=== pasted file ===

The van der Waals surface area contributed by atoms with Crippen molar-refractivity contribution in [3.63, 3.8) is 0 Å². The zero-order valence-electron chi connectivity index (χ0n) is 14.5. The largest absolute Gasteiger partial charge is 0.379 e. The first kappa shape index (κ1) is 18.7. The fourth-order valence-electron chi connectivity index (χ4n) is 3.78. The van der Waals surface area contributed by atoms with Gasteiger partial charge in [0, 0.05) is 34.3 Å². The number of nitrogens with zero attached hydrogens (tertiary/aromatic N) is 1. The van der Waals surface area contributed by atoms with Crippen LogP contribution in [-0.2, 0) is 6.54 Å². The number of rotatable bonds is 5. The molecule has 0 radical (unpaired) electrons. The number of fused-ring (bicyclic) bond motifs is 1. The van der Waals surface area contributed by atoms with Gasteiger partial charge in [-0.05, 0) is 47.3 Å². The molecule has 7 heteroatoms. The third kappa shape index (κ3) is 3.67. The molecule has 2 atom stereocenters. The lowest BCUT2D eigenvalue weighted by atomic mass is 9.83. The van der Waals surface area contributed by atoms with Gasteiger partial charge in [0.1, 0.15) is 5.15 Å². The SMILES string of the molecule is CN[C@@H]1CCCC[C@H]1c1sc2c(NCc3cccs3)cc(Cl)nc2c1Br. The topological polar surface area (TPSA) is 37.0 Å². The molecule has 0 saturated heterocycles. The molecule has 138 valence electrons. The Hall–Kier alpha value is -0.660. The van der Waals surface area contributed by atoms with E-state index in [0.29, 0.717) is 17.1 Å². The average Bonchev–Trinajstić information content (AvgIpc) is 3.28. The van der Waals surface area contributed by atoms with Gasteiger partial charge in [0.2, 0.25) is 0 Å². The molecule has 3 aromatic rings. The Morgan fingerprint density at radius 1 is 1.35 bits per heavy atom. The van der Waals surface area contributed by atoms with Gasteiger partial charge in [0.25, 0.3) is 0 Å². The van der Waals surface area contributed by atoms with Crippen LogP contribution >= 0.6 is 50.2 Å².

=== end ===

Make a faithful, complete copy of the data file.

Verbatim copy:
The van der Waals surface area contributed by atoms with Crippen molar-refractivity contribution in [3.63, 3.8) is 0 Å². The zero-order valence-electron chi connectivity index (χ0n) is 14.5. The largest absolute Gasteiger partial charge is 0.379 e. The first kappa shape index (κ1) is 18.7. The fourth-order valence-electron chi connectivity index (χ4n) is 3.78. The van der Waals surface area contributed by atoms with Gasteiger partial charge in [0, 0.05) is 34.3 Å². The number of nitrogens with zero attached hydrogens (tertiary/aromatic N) is 1. The van der Waals surface area contributed by atoms with Crippen LogP contribution in [-0.2, 0) is 6.54 Å². The number of rotatable bonds is 5. The molecule has 0 radical (unpaired) electrons. The number of fused-ring (bicyclic) bond motifs is 1. The van der Waals surface area contributed by atoms with Gasteiger partial charge in [-0.05, 0) is 47.3 Å². The molecule has 7 heteroatoms. The third kappa shape index (κ3) is 3.67. The molecule has 2 atom stereocenters. The lowest BCUT2D eigenvalue weighted by atomic mass is 9.83. The van der Waals surface area contributed by atoms with Gasteiger partial charge in [0.1, 0.15) is 5.15 Å². The SMILES string of the molecule is CN[C@@H]1CCCC[C@H]1c1sc2c(NCc3cccs3)cc(Cl)nc2c1Br. The topological polar surface area (TPSA) is 37.0 Å². The molecule has 0 saturated heterocycles. The molecule has 138 valence electrons. The Hall–Kier alpha value is -0.660. The van der Waals surface area contributed by atoms with E-state index in [0.29, 0.717) is 17.1 Å². The average Bonchev–Trinajstić information content (AvgIpc) is 3.28. The van der Waals surface area contributed by atoms with Gasteiger partial charge in [0.2, 0.25) is 0 Å². The molecule has 3 aromatic rings. The Morgan fingerprint density at radius 1 is 1.35 bits per heavy atom. The van der Waals surface area contributed by atoms with Gasteiger partial charge in [0.25, 0.3) is 0 Å². The van der Waals surface area contributed by atoms with Crippen LogP contribution >= 0.6 is 50.2 Å².